Total drilled Block 4, off the coast of Beirut, in 2020, but came up dry. Total said it would not drill Block 9, whose southern border was disputed by Israel, without Israel’s consent – which in turn required having Hezbollah on board.
Not long ago, Hezbollah’s buy-in for a deal with Israel would have been inconceivable. But the free-falling Lebanese economy forced Hezbollah to bend.
Lebanon is a rentier state. Oligarchs use its resources to offer their partisans social services, including government jobs, health care and pensions. With the state going bankrupt, millions of Lebanese find themselves without a social safety net. Some have started to rely on Hezbollah’s services, which are also stretched to breaking point.
For instance, the Great Prophet Hospital, Hezbollah’s main health-care facility in Beirut, has been unable to cope with an ever-growing roster of patients. The hospital can barely keep the lights on, and medicine is in such short supply that those who live with chronic diseases, such as diabetes, have few options. Lebanon has already run out of affordable insulin.
As Lebanon falls apart, Hezbollah is being squeezed. Lebanon’s Shia, from whom it draws its support, are hurting, while the party – and its impoverished sponsor Iran – can do little to ease the suffering.
In the hopes of producing gas to help mitigate Lebanon’s economic disaster, Hezbollah sued for settlement of the maritime border issue to allow Total to dig up Block 9.
But before the party’s chief, Hassan Nasrallah, went on national television on the eve of the deal’s announcement to metaphorically drink the poison, he’d flown a couple of drones into Israeli airspace in the summer, presumably targeting Israel’s Karish gas field.
Nasrallah pretended that he had put Israel on notice: He would hit Karish if Israeli production began before a deal with Lebanon was reached. In other words, Hezbollah was threatening Israel with war to force a deal.
Everyone, especially Israel, knew Hezbollah couldn’t drag Lebanon into war in its current state. Yet Israeli officials likely believed they could extract some concessions from Lebanon, such as the demarcation of borders between them, both on land and at sea.
Hezbollah wanted a compromise, but not one that recognized Israel and demarcated borders in a way that would end all territorial disputes between the two sides. Hezbollah, after all, exists to fight Israel. Thus terrestrial border demarcation was taken off the table.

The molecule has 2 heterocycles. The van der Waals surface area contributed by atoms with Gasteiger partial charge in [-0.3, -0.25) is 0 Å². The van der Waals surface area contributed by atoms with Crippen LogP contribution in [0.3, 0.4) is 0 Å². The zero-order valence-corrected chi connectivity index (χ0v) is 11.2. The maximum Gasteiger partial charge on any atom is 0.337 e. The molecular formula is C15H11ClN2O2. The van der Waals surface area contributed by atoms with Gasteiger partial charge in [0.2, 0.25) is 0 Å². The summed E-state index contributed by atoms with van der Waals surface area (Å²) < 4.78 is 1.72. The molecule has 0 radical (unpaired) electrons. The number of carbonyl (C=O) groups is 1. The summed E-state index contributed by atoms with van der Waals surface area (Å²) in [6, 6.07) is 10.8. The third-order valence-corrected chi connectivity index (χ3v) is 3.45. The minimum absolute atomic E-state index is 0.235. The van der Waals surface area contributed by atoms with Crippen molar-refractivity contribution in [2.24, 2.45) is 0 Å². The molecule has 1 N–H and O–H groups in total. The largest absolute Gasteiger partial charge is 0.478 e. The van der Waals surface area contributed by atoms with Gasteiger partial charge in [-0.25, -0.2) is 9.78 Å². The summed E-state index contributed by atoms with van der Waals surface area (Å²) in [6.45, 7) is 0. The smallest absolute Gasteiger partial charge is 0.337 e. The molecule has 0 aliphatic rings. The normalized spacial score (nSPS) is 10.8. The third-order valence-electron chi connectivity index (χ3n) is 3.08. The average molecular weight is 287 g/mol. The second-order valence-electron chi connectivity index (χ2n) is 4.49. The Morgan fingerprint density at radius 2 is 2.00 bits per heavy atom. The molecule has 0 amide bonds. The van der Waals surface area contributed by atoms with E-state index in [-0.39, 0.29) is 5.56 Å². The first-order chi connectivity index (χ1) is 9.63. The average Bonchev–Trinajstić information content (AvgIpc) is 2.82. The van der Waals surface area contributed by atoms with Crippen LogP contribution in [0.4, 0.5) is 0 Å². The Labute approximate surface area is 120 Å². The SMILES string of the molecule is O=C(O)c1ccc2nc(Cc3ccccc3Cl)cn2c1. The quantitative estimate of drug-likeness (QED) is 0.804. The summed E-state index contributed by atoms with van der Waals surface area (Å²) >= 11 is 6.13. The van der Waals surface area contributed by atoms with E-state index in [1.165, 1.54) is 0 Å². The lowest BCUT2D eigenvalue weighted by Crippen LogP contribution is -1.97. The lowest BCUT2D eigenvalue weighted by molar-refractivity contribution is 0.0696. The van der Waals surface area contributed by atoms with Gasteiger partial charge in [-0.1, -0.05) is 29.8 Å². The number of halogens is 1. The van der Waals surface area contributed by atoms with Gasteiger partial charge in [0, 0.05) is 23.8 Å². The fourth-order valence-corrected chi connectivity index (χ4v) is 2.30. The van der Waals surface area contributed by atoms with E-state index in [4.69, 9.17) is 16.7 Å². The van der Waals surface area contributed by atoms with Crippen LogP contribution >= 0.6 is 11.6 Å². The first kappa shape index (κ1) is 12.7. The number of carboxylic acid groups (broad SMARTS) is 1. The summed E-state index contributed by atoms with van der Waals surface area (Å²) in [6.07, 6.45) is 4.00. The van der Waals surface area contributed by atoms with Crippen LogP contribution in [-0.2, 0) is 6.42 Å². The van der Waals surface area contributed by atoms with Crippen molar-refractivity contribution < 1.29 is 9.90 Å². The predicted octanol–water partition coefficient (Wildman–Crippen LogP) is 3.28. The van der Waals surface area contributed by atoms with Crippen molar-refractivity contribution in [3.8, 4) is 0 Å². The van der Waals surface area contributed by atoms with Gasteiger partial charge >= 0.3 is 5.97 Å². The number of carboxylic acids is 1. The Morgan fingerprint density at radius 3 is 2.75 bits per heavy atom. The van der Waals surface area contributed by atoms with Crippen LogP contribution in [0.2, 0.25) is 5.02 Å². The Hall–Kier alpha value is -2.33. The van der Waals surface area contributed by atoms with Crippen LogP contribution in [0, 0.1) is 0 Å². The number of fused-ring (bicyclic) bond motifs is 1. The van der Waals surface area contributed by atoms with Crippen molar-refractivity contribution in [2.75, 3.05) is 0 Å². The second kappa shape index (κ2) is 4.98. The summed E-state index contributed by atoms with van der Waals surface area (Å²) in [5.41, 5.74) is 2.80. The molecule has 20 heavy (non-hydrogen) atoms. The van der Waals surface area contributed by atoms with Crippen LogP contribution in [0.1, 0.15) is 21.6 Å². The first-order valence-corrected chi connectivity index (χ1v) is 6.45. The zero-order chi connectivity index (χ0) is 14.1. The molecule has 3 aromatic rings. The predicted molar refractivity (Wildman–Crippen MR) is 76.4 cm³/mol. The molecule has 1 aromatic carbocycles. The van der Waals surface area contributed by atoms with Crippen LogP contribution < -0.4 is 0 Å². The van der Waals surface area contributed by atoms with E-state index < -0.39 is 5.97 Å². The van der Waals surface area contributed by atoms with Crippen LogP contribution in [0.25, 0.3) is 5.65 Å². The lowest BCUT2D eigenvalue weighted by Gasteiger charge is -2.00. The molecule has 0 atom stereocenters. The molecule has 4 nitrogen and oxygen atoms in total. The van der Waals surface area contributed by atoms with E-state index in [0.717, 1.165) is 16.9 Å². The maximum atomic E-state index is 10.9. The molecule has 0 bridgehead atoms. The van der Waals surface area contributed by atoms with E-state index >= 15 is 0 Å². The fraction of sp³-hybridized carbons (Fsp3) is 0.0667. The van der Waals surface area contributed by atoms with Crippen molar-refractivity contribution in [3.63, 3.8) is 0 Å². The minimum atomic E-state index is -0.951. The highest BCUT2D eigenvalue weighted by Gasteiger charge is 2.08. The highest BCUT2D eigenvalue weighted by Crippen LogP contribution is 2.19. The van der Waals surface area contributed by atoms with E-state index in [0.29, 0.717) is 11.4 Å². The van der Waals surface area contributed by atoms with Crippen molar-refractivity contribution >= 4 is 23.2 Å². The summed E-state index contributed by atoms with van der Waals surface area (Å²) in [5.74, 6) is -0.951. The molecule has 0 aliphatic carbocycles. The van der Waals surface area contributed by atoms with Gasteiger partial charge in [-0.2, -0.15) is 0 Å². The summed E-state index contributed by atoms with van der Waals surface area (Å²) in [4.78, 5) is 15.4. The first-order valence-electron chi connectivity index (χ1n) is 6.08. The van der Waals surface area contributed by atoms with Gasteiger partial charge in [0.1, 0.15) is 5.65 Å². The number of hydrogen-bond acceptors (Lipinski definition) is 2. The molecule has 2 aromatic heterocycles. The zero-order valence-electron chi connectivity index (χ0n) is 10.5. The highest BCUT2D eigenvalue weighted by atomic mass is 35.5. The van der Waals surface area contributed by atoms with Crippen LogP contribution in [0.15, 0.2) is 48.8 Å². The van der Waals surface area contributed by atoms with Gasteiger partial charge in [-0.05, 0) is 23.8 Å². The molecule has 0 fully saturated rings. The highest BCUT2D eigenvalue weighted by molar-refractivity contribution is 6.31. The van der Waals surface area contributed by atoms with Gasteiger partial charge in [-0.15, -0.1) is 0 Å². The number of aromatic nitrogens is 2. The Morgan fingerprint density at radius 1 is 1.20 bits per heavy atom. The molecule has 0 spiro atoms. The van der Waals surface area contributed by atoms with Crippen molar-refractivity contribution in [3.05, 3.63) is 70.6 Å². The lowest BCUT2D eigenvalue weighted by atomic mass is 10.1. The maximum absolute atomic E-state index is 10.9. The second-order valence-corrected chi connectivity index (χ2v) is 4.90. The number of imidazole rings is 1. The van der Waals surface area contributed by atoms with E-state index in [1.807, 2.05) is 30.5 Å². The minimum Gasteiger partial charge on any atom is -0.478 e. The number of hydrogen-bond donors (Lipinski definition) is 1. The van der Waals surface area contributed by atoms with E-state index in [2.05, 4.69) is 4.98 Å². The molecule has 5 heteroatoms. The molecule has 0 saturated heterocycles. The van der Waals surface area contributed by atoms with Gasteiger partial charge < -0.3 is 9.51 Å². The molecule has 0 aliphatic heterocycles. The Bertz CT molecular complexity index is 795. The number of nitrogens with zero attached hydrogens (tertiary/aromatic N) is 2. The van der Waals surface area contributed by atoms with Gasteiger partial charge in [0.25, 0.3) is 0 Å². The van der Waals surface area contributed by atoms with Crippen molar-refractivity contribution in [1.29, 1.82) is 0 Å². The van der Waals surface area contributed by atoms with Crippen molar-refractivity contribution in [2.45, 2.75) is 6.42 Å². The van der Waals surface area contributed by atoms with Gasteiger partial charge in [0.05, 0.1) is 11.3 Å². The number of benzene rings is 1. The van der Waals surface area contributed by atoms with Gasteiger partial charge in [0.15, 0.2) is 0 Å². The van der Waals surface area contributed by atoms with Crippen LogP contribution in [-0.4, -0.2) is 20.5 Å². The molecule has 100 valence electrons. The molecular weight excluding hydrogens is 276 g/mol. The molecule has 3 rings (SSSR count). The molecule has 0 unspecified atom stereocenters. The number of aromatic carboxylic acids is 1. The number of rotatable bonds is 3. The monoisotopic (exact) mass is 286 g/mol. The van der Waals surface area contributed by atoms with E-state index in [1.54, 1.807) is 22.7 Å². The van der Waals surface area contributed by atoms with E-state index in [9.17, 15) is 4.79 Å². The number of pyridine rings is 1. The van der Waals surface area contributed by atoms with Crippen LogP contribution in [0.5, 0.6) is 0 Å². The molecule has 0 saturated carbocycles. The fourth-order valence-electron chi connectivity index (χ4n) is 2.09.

In its place came a maritime boundary that stopped 5km short of shore, leaving most of Block 9’s Qana field in Lebanese hands.
If gas is discovered in Qana, Lebanon will receive 83% of its revenue, while Israel will get 17%. In previous scenarios offered by the United States, Israel was given 45% of the disputed area.
While assessing Qana’s reserves has to wait until later stages of exploration, the Israeli Ministry of Energy predicts that Qana holds just US$3 billion worth of gas. With $68.9 billion in external debt, Qana’s potential won’t move the economic needle in Lebanon. Unless Qana proves to be a mega field, or unless other fields are suddenly discovered, Lebanon’s claim of economic victory in maritime talks over Israel will prove misplaced.
But if Qana surprises with big reserves, or if other fields with sizable amounts of gas are discovered, Israel would have shot itself in the foot by taking the US-brokered deal.
Moreover, the temporary nature of the deal could allow Israel to ask for reconsideration, or it could crumble completely. The deal itself is not a treaty between two countries, but a US document and deposit of maps with the UN (the second such deposit since 2009).
None of this went through a ratification process – at least not in Lebanon. In Israel, the cabinet voted but the Knesset did not, and an Israeli cabinet vote could be reversed by a future cabinet vote.
Finally, if Israel’s opposition leader, Benjamin Netanyahu, who trashed the deal during its run-up, becomes prime minister again on November 1, Israel could withdraw before it’s clear how much gas Qana holds, if any.
No matter how all of this plays out, this much is certain: Declarations of victory, by either side, are premature.
This article was provided by Syndication Bureau, which holds copyright.